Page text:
We all know that being a couch potato, day, after day, after day, will have a negative impact on our physical health. We need some exercise to stay healthy. However, even for those of us that stay physically active, short periods of total inactivity can be problematic. Those 5+ hour flights, the all-day automobile drives, and the wonderfully lazy days aboard the cruise ship can be an issue, especially for the older traveler.
George Bernard Shaw once said, “We don’t stop playing because we grow old; we grow old because we stop playing”. There is more than a little wisdom there. Staying active is the key to staying healthy…even over the very short term. There are some fairly simple tricks you can use to avoid the issues of short term inactivity while traveling. Let’s put together a plan for dealing with the two most common problems.
- Dehydration: Every time you exhale, water leaves your body. Very dry air can make increase this effect. Of course this happens in the dessert or at very high elevations, but the air in most commercial airliners is very dry too. This means that you lose water much faster than you normally would, but since you are probably not being cooked by the sun you are less likely to notice. By the time you feel thirsty, you are already dehydrated, and even a minor amount of dehydration can lead to headaches, muscle cramps, irritability, and lack of ability to concentrate. Particularly in those over the age of 50, moderate dehydration can lead to loss of appetite, delirium and increased risk of urinary tract infections. Preventing dehydration is pretty simple in most situations…drink more. The problem is, the circumstances often work against you. Here are some simple things you can do to avoid dehydration.
- Make sure you start your trip hydrated. Start drinking additional fluids the day before you leave. Most people are slightly dehydrated first thing in the morning. Start your day with something to drink.
- If you are flying, get to the airport early and leave some time to get something to drink. Non-caffeinated drinks are preferred, but even caffeinated drinks are better than nothing when it comes to staying hydrated.
- If you are driving, take a bottle of water in the car and stop to get more before it is all gone.
- If you are flying, buy a bottle of water once you get inside the security area in the airport. Remember, you can’t bring beverages through security. If you don’t want to buy water in the airport, bring an empty bottle from home and fill it up once you are through security.
- Always drink with every meal.
- When flying, always accept and drink the beverages offered while in-flight. Don’t be afraid to ask the flight attendants for more.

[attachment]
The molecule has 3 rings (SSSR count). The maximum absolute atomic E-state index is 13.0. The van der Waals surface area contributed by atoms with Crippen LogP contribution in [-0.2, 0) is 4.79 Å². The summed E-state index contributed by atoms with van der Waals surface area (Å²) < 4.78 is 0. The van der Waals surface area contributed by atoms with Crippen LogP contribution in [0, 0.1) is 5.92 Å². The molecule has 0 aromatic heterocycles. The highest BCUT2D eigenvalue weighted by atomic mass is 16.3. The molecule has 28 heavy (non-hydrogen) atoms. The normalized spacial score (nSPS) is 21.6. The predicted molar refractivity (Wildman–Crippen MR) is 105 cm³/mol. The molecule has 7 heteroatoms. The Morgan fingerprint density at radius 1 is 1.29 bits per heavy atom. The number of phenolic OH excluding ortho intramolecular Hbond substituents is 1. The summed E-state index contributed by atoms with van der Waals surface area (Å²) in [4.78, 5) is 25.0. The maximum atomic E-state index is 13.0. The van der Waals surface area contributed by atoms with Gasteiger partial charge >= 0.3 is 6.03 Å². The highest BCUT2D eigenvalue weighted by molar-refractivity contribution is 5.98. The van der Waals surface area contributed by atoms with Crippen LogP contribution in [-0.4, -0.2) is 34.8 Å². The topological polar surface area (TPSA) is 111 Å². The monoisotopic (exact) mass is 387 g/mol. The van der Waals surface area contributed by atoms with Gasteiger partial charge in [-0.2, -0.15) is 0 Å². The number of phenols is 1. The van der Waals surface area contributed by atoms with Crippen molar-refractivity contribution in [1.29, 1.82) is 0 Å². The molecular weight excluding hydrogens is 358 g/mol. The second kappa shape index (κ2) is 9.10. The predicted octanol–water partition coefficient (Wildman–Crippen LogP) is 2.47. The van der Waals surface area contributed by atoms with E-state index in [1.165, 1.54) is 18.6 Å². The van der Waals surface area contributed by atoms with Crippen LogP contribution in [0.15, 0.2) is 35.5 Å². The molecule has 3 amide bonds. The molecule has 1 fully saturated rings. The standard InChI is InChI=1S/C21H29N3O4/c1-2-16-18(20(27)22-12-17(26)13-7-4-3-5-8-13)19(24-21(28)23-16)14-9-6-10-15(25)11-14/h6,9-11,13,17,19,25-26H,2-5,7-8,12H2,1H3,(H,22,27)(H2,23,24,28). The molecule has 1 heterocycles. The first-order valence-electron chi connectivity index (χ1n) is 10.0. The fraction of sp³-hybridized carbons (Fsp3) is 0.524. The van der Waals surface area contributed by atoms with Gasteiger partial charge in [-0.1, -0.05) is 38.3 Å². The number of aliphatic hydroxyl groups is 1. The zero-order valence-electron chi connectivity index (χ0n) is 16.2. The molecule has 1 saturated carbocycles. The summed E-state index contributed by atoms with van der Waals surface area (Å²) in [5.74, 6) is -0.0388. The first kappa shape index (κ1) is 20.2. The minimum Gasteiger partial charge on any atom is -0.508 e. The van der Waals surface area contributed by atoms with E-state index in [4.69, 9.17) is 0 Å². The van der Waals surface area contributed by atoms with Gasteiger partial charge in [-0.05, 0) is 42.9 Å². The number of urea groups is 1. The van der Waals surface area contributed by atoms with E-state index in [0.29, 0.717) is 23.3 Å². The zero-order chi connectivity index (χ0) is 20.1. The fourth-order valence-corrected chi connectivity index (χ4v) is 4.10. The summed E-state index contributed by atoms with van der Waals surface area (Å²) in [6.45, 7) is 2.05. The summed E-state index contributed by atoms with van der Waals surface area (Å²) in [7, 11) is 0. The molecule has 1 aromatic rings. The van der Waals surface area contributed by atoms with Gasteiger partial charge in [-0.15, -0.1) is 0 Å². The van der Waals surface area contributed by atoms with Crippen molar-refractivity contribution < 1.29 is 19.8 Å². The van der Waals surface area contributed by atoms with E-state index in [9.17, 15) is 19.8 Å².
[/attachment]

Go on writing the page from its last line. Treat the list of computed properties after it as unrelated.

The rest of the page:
- Don’t drink alcohol in excess. This actually makes dehydration worse.
- Deep Vein Thrombosis: Deep vein thrombosis (DVT) can be a very painful and potentially life threatening situation where clots forms in the large veins of your legs. These clots can then break lose and travel to your lungs. That would be very bad. DVT can develop as a result of sitting still for a long period of time. The reason for this is that your heart is not the only part of your body that pumps blood. The muscles in your lower legs contribute to the pumping action when you walk. If you are sitting, that action does not occur. There are some simple things you can do to significantly reduce your risk.
- Do not become dehydrated (Notice a pattern here?)
- While sitting in your seat, tap your feet. This simple motion of moving your feet causes the calves to contract and helps force blood out of your legs and back to your heart.
- Get up and walk around at least once every hour. If you are driving, pull over and walk around your car a few times. If flying, getting up is a lot easier to do if you have an aisle seat. If you are drinking enough, that will keep you running to the bathroom.
- While sitting in your seat, press your feet to the floor for 5 seconds and then lift them off the ground for 5 seconds. Repeat this 5 times every hour.
- If you are able to take aspirin, take a baby aspirin (81mg) about 30 minutes before leaving. There are risks associated with aspirin use, so ask your doctor if you have any concerns.
- Do not cross your legs. If you are flying coach this won’t be an issue (when was the last time you had room to cross your legs?)
- Stretch your legs whenever possible. This is much easier if you keep the space at your feet clear. Don’t have bags at your feet.
One of the unfortunate side-effects of getting older is that your risk of various problems increases. If you are like me, this won’t stop you from doing the things you want to do, but it should make you do them a bit smarter.